DesuMaiden wrote:Back in 2005-2006, about 1/2 of all recoverable oil was already extracted. That was when the world experienced the first peak of global oil extraction, which lead to the 2008 to 2009 economic recession.


The recession was caused by the housing crisis.
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Re: "Fast Crash" vs. "Slow Crash"?

Unread postby DesuMaiden » Sun 14 Mar 2021, 18:23:08

OutcastPhilosopher wrote:
DesuMaiden wrote:Back in 2005-2006, about 1/2 of all recoverable oil was already extracted. That was when the world experienced the first peak of global oil extraction, which lead to the 2008 to 2009 economic recession. Briefly, in 2008, the price of oil spiked at 147 usd /barrel. Note that I use the term "extraction" rather than "production" because the former is what we actually do...extract oil; we don't "produce" oil.

From 2005 to 2010, conventional oil extraction reached a global peak, which prevented any further economic growth. Thus leading to a major recession in 2008. The peak of oil extraction is reached when about 1/2 of all of the recoverable oil has been extracted, and that was in 2005-2006.

However, the elites of the world didn't want oil extraction to enter a permanent decline in 2008-2009, so they ramped up the rate of oil extraction from 2010 onwards. So rather than let global oil extraction rates enter a natural decline once 1/2 of all recoverable oil has been used up, the elites wanted economic growth to continue. Thus, they ramped up the level of oil extraction from 2010 onwards to delay the inevtable decline in oil extraction. So global oil extraction ,from 2010 onwardly slightly grew for a few more years, until 2018 when the all-time peak of global oil extraction was reached.

Then Coronavirus struck in 2020 , leading to a 10% decrease in oil demand. And this decrease in oil demand --caused by covid-19 --is probably the only reason why we haven't felt oil shortages yet. Once the covid-19 pandemic is over, oil demand will go back to what it was in 2019 (before the pandemic), but this time the rate of oil extraction will enter a permanent decline. Thus, causing a massive shortage of oil supply because of the demand outstripping the supply.

Because the peak of global oil extraction was delayed by the elites, the rate of decline of oil extraction will be much greater than if they let it naturally decline when 1/2 of the recoverable oil was gone. We probably already depleted around 80% of all recoverable oil this planet ever had. At the very least. Meaning the rate of decline of oil extraction will be a very steep curve. Rather than a relatively slow decline of 2-3% per year if decline was to happen after 50-60% depletion, we will now have a rapid decline of 6 to 7% per year from after 80-85% depletion.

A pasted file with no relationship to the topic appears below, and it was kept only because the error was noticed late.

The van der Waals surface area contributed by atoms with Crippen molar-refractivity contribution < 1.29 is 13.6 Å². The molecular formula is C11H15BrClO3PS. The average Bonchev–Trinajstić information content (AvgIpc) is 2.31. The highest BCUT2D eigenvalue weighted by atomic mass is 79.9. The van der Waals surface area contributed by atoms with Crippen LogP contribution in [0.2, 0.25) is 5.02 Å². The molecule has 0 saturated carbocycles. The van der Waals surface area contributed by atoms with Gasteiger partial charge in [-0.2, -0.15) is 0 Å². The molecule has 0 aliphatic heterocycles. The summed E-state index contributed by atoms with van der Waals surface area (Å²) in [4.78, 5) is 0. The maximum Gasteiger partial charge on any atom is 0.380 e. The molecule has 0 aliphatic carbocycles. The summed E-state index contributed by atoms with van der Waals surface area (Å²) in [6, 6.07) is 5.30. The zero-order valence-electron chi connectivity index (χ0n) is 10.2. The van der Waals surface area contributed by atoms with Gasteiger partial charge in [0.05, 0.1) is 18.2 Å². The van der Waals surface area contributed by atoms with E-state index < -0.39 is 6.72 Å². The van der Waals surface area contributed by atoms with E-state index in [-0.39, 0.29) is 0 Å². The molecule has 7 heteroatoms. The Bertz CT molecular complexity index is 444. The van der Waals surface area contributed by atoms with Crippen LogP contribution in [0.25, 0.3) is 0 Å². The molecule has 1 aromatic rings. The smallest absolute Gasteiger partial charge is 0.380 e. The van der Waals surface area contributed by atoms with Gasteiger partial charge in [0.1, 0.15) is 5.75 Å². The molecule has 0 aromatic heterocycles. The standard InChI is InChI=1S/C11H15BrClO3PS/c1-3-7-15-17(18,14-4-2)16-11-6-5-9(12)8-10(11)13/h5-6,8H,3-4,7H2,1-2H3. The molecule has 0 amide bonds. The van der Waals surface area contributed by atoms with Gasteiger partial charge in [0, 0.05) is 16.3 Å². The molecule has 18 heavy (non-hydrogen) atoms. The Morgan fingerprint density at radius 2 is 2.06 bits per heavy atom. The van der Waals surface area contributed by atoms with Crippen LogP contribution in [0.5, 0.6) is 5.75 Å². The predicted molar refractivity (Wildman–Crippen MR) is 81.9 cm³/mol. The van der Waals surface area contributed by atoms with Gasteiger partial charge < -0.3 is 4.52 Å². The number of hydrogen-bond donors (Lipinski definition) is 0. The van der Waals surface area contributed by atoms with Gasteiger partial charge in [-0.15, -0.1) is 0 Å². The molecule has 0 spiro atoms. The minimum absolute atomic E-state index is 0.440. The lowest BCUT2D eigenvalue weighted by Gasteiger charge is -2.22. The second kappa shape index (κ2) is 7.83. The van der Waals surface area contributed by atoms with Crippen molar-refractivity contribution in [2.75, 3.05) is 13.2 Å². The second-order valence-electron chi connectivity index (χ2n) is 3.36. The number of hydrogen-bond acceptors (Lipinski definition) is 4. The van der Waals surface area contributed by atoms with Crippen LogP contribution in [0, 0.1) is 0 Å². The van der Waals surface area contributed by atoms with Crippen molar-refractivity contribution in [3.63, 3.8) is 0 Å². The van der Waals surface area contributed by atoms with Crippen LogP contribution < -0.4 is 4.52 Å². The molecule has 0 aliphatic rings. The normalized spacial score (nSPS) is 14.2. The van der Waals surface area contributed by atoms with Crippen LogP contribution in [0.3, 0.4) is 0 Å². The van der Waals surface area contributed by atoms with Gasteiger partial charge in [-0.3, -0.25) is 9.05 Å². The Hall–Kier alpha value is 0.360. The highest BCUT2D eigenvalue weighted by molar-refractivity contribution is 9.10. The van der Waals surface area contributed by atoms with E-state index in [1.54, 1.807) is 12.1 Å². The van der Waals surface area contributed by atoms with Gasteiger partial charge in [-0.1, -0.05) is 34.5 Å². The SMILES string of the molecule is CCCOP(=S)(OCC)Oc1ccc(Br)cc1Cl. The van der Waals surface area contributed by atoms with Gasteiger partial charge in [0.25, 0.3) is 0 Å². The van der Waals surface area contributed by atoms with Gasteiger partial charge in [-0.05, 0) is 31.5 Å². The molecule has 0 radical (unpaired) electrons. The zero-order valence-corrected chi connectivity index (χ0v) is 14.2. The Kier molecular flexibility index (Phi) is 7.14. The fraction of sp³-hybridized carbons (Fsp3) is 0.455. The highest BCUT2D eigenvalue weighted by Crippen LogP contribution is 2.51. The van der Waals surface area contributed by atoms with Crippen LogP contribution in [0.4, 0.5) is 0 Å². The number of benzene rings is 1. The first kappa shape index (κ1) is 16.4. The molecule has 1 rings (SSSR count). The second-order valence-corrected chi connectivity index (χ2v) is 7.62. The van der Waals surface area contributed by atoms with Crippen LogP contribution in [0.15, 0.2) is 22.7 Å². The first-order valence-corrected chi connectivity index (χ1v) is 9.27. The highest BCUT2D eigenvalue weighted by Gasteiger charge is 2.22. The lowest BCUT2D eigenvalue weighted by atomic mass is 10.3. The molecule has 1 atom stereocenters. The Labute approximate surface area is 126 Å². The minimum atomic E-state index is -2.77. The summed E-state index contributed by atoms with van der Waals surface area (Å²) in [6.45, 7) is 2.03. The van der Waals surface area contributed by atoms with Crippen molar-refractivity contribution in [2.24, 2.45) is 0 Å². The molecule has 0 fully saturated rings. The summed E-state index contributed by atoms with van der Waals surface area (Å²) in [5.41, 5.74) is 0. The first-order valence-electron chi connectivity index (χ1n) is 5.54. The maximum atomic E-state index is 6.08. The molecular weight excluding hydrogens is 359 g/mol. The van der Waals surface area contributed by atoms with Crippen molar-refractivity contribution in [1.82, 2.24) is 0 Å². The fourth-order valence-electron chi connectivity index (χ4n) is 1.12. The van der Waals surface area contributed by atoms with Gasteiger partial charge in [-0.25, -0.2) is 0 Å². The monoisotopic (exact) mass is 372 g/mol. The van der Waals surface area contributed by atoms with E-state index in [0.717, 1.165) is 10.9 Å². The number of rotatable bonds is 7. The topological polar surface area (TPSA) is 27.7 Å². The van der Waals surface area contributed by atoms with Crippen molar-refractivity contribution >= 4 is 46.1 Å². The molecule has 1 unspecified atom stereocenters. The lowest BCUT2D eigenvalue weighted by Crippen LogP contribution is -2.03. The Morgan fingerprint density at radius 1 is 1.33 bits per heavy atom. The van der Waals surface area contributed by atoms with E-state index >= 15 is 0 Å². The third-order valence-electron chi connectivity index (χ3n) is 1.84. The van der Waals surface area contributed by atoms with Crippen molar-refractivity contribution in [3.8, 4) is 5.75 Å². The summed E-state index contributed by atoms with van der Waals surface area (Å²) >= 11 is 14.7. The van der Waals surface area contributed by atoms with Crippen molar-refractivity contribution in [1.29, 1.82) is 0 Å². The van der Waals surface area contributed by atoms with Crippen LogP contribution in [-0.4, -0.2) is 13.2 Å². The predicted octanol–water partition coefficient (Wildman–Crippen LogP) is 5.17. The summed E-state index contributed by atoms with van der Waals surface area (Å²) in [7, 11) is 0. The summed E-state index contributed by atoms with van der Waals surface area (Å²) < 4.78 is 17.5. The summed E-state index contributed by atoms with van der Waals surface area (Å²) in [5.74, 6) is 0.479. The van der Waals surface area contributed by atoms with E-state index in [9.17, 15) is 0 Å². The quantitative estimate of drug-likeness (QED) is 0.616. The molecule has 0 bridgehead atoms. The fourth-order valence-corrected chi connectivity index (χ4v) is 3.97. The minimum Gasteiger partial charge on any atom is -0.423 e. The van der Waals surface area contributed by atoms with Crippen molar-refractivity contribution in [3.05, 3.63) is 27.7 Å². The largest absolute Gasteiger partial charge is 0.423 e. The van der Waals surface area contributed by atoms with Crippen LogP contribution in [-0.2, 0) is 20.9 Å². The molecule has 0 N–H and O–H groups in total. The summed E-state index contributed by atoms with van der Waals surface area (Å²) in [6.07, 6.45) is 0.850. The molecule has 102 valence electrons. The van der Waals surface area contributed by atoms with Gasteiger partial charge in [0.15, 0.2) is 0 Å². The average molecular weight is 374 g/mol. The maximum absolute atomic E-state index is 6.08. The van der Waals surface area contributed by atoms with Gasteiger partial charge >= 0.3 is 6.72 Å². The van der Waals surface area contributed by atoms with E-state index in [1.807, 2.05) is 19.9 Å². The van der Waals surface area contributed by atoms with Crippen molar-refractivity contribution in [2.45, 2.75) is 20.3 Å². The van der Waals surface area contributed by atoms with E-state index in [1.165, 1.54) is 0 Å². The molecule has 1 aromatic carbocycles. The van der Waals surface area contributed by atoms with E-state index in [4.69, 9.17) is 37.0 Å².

So yes, ironically, by delaying the global peak of oil extraction by ramping up extraction rates, we lead to a much steeper decline rate when the decline became inevitable. And due to the rapid decline rates, industrial civilization will rapidly collapse rather than slowly decay.


Yes. We will have a seneca cliff style collapse.

It is reflected in the insane money printing. This thing is going off the cliff.

Let me give you a quote for context.

"It may not be profitable to slow decline...simply put, more money can be made--more quickly--by accelerating decline, bankrupting the country, starving people, and selling off assets than by investing it in rebuilding under a new economic paradigm or by trying to soften the crash"

The above quote was from Michael Ruppert's book, Confronting Collapse. Let that sink in for you. I suspected this ,for many years, to be true. Given how the government vehemently denies peak oil, it seems like they are intentionally try to accelerate the rate at which things fall apart. Also, when you notice how everything is becoming increasingly more unsustainable--longer and more fragile supply chains, more and more imported and exported goods and services, globalization increasing, rather than decreasing, during the past couple of years--it is literally true that more money can be made from accelerating the decline.
Last edited by DesuMaiden on Sun 14 Mar 2021, 20:22:49, edited 1 time in total.
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Re: "Fast Crash" vs. "Slow Crash"?